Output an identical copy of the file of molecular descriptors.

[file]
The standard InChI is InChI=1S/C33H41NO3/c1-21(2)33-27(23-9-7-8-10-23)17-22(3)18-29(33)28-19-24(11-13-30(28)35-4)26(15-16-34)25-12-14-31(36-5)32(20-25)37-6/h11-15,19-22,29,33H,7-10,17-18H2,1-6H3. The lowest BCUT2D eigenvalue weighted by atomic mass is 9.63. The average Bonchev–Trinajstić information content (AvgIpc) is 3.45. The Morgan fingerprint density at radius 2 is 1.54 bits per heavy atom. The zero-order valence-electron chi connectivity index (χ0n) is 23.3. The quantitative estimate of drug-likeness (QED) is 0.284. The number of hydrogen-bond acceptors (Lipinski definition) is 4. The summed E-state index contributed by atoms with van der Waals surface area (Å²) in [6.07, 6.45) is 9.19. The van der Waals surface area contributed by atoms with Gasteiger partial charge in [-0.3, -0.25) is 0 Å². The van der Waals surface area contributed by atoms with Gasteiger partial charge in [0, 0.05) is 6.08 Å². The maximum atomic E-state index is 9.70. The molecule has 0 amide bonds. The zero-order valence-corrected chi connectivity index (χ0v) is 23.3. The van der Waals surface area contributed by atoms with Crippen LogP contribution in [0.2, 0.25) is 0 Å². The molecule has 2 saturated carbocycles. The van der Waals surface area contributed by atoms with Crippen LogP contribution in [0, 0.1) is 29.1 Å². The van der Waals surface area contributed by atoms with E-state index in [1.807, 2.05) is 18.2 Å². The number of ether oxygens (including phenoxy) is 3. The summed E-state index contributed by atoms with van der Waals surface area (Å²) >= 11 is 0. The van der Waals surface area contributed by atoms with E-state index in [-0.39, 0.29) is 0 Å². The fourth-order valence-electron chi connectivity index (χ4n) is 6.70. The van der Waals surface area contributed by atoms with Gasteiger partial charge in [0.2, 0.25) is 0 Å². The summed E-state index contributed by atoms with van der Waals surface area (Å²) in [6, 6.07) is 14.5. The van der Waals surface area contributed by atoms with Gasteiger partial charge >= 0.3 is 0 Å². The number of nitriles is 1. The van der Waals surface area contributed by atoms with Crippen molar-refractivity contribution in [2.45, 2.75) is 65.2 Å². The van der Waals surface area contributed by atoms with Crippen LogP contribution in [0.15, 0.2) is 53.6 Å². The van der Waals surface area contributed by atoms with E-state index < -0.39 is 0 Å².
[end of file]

The standard InChI is InChI=1S/C33H41NO3/c1-21(2)33-27(23-9-7-8-10-23)17-22(3)18-29(33)28-19-24(11-13-30(28)35-4)26(15-16-34)25-12-14-31(36-5)32(20-25)37-6/h11-15,19-22,29,33H,7-10,17-18H2,1-6H3. The lowest BCUT2D eigenvalue weighted by atomic mass is 9.63. The average Bonchev–Trinajstić information content (AvgIpc) is 3.45. The Morgan fingerprint density at radius 2 is 1.54 bits per heavy atom. The zero-order valence-electron chi connectivity index (χ0n) is 23.3. The quantitative estimate of drug-likeness (QED) is 0.284. The number of hydrogen-bond acceptors (Lipinski definition) is 4. The summed E-state index contributed by atoms with van der Waals surface area (Å²) in [6.07, 6.45) is 9.19. The van der Waals surface area contributed by atoms with Gasteiger partial charge in [-0.3, -0.25) is 0 Å². The van der Waals surface area contributed by atoms with Gasteiger partial charge in [0, 0.05) is 6.08 Å². The maximum atomic E-state index is 9.70. The molecule has 0 amide bonds. The zero-order valence-corrected chi connectivity index (χ0v) is 23.3. The van der Waals surface area contributed by atoms with Crippen LogP contribution in [0.2, 0.25) is 0 Å². The molecule has 2 saturated carbocycles. The van der Waals surface area contributed by atoms with Crippen LogP contribution in [0, 0.1) is 29.1 Å². The van der Waals surface area contributed by atoms with E-state index in [1.807, 2.05) is 18.2 Å². The number of ether oxygens (including phenoxy) is 3. The summed E-state index contributed by atoms with van der Waals surface area (Å²) >= 11 is 0. The van der Waals surface area contributed by atoms with E-state index in [-0.39, 0.29) is 0 Å². The fourth-order valence-electron chi connectivity index (χ4n) is 6.70. The van der Waals surface area contributed by atoms with Gasteiger partial charge in [0.2, 0.25) is 0 Å². The summed E-state index contributed by atoms with van der Waals surface area (Å²) in [6, 6.07) is 14.5. The van der Waals surface area contributed by atoms with Gasteiger partial charge >= 0.3 is 0 Å². The number of nitriles is 1. The van der Waals surface area contributed by atoms with Crippen molar-refractivity contribution in [2.45, 2.75) is 65.2 Å². The van der Waals surface area contributed by atoms with Crippen LogP contribution in [0.15, 0.2) is 53.6 Å². The van der Waals surface area contributed by atoms with E-state index < -0.39 is 0 Å².